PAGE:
32 For though he cause grief, yet will he have compassion according to the multitude of his lovingkindnesses.
33 For he doth not afflict willingly, nor grieve the children of men.
(God cannot act apart from Right and Just. He does have compassion and mercy but eventually everything will be equaled out.)
34 To crush under foot all the prisoners of the earth,
35 To turn aside the right of a man before the face of the Most High,
36 To subvert a man in his cause, the Lord approveth not.
37 Who is he that saith, and it cometh to pass, when the Lord commandeth it not?
38 Out of the mouth of the Most High cometh there not evil and good?
(Out of God's Mouth proceeded evil and good. This verse proved the importance of understanding the definitions of key words. If evil and good are not understood, it will result in a contradiction.
39 Wherefore doth a living man complain, a man for the punishment of his sins?
(Jeremiah began a confession and repentance for Jerusalem…)
40 Let us search and try our ways, and turn again to Jehovah.
(Jeremiah wanted the people to be contrastive: to search out where they could be wrong.)
41 Let us lift up our heart with our hands unto God in the heavens.
42 We have transgressed and have rebelled; thou hast not pardoned.
(God was Just.)
43 Thou hast covered with anger and pursued us; thou hast slain, thou hast not pitied.
44 Thou hast covered thyself with a cloud, so that no prayer can pass through.
(Since the people were on the wrong side of Justice, God could not hear their prayers.)
45 Thou hast made us an off-scouring and refuse in the midst of the peoples.
46 All our enemies have opened their mouth wide against us.
47 Fear and the pit are come upon us, devastation and destruction.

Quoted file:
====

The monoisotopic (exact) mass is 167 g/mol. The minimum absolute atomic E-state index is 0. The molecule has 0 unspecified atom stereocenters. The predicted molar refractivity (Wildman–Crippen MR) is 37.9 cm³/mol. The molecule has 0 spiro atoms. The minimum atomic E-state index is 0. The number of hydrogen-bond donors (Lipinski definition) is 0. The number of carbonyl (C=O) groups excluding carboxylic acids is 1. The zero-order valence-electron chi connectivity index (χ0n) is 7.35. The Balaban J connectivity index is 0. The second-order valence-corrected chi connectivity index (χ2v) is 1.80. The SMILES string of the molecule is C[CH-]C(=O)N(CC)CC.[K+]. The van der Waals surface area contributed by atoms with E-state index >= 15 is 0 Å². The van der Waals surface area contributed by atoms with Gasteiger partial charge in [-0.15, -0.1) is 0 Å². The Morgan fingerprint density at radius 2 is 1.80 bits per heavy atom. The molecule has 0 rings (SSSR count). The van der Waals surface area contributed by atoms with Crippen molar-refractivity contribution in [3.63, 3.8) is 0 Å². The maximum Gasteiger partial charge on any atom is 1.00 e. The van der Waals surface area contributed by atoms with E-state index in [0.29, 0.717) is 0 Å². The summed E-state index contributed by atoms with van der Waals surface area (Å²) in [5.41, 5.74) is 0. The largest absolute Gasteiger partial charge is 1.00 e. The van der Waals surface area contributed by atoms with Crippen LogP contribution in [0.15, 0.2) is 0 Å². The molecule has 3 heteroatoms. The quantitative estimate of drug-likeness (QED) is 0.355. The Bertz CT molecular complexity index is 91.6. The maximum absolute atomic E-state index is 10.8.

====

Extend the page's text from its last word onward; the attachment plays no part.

48 Mine eye runneth down with streams of water, for the destruction of the daughter of my people.
(Jeremiah continued to express his sorrow for the destruction of the Jews.)
49 Mine eye poureth down, and ceaseth not, without any intermission,
50 Till Jehovah look down, and behold from heaven.
51 Mine eye affecteth my soul, because of all the daughters of my city.
52 They have chased me sore like a bird, they that are mine enemies without cause.
(Jeremiah began praying for vengeance on his enemies…)
53 They have cut off my life in the dungeon, and have cast a stone upon me.
54 Waters flowed over my head; I said, I am cut off.
55 I called upon thy name, O Jehovah, out of the lowest dungeon.
(Jeremiah had reached out to God when he was in prison.)
56 Thou heardest my voice; hide not thine ear at my breathing, at my cry.
57 Thou drewest near in the day that I called upon thee; thou saidst, Fear not.
(God did hear Jeremiah's prayers…because Jeremiah was obedient and on the right side of Justice.)
58 O Lord, thou hast pleaded the causes of my soul; thou hast redeemed my life.
59 O Jehovah, thou hast seen my wrong; judge thou my cause.
(Jeremiah wanted to be judged. He wanted God to show him where/how and why he was wrong. Jeremiah was humble.)
60 Thou hast seen all their vengeance and all their devices against me.
61 Thou hast heard their reproach, O Jehovah, and all their devices against me,
62 The lips of those that rose up against me, and their device against me all the day.
63 Behold thou their sitting down, and their rising up; I am their song.
64 Thou wilt render unto them a recompense, O Jehovah, according to the work of their hands.
(Jeremiah asked God for judgment against his enemies.)
65 Thou wilt give them hardness of heart, thy curse unto them.
66 Thou wilt pursue them in anger, and destroy them from under the heavens of Jehovah.
(This fourth poem, like the first two and the fifth, was composed of twenty-two verses. This poem was divided into three parts: verses 1-11 concerned the miseries that had fallen upon Judah; verses 12-20 concerned the causes for judgment on Judah; verses 21-22 was a prophecy of the punishment of Edom and the final restoration of Israel.)